Now and again, when I feel British, I’ll think “splendid” instead of “great.”  When we were touring Ireland a few years ago, our Irish bus driver would point at something and say, “just there” instead of the American “over there.”  I like that. I brought it back with me as a souvenir.  I fancy myself a Southern Belle in a former life.  Often, while teaching, I’d speak with a southern accent during an entire period.  It drove some students to distraction, mystified some, irritated others, and absorbed and entertained still others.  I didn’t really do it for them.  I love a southern accent.  My favorite heroine is Scarlett O’Hara.  Fiddledeedee, why not speak with southern flair?

I haven’t written poetry for some time, but I must.  I love writing poetry.  It requires more accuracy in word choice, a sparseness, a clarity, that other kinds of writing don’t demand and speaking certainly doesn’t entertain.

Writing poetry is rather like growing a garden.  It’s never quite finished.  I pick the extra words out, like weeds sprouting up.  I water them so they’ll grow, laboring over the one or two words that just don’t fit where I’ve planted them.  I find, late June or early July, bare spots after everything has matured.  I must plant more, dig for more words to plant in my poem. Ah, but then, the bouquet, the aroma, the beauty of color arrives.  I put a title on my poem, smooth down the last stragglers and present it to a crisp white page. I love a well-crafted garden, but I also love the ones that are more fun, less groomed.  I like wild gardens, wind-fall gardens. Words that are wind-falls are fun, too. Either way, I cherish all kinds of gardens, whether of flowers or words.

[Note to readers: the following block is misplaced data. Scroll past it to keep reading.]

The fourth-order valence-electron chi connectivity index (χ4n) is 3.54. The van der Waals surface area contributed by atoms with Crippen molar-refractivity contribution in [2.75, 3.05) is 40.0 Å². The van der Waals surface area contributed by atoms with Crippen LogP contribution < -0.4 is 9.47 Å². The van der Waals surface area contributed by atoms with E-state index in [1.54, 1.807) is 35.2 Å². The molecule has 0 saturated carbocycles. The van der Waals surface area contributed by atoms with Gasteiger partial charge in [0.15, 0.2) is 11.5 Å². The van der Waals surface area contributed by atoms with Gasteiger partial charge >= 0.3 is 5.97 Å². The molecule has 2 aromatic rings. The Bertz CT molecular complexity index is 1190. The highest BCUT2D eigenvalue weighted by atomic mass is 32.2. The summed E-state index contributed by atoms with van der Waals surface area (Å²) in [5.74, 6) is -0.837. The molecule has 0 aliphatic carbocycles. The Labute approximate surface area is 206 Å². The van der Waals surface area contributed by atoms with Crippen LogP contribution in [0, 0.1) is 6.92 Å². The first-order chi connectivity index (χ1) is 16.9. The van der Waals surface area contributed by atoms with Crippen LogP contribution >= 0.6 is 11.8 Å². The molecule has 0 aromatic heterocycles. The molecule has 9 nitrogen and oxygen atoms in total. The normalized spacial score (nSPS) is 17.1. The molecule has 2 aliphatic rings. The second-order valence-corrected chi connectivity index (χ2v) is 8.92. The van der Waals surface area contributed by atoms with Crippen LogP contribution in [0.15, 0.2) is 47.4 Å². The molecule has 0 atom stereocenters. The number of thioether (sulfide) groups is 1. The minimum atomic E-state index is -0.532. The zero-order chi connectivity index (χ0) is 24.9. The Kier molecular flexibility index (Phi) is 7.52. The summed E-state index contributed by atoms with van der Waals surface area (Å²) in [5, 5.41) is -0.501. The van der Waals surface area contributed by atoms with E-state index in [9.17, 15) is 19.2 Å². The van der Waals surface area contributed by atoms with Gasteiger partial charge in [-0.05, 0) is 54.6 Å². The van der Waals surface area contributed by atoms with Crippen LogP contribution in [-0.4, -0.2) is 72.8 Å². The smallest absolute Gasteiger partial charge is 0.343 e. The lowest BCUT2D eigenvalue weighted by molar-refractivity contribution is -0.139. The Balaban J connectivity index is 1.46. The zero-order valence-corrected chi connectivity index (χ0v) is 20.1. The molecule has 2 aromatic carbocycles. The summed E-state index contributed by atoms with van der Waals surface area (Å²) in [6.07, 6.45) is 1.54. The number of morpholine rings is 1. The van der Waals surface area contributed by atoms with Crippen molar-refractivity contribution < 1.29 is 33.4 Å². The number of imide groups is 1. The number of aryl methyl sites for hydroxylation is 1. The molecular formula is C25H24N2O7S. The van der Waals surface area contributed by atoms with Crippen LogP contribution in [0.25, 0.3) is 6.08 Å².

Words keep me company.  They travel with me.  They educate me.  I have jars and jars, journals and journals, lists and lists of words.  One can never have too many, you know.

Update On My Garden

Life in the garden is moving along nicely.  The front yard is pretty much ready for the summer except for a couple bags of mulch yet to be spread.  I’ve done some planting…all perennials except for the basket flowers.  This one is a coneflower “Confection Southern Belle.”

A new perennial

A new perennial

Remember the hydrangea that I wasn’t sure had survived winter?  Here it is early Spring and now.  It has finally decided to join the rest of the garden.  It even has blossoms coming, which is a change from last year, when it produced no flowers at all.  This is all good.  It’s time to pour some pickle juice around the base!

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We also cleaned up the weeds in the backyard from our patio in front of the shed, which needs to be painted, but that’s another blog entry.  It looks great without weeds growing through every crevice.    Now we  have to clean up and  plant the backyard.  We’ve been spraying with the homemade killer–gallon of vinegar, 1/4 cup original Dawn dish soap and 2 cups Epsom salts.  It works.


I’ll show you some more pictures as we progress!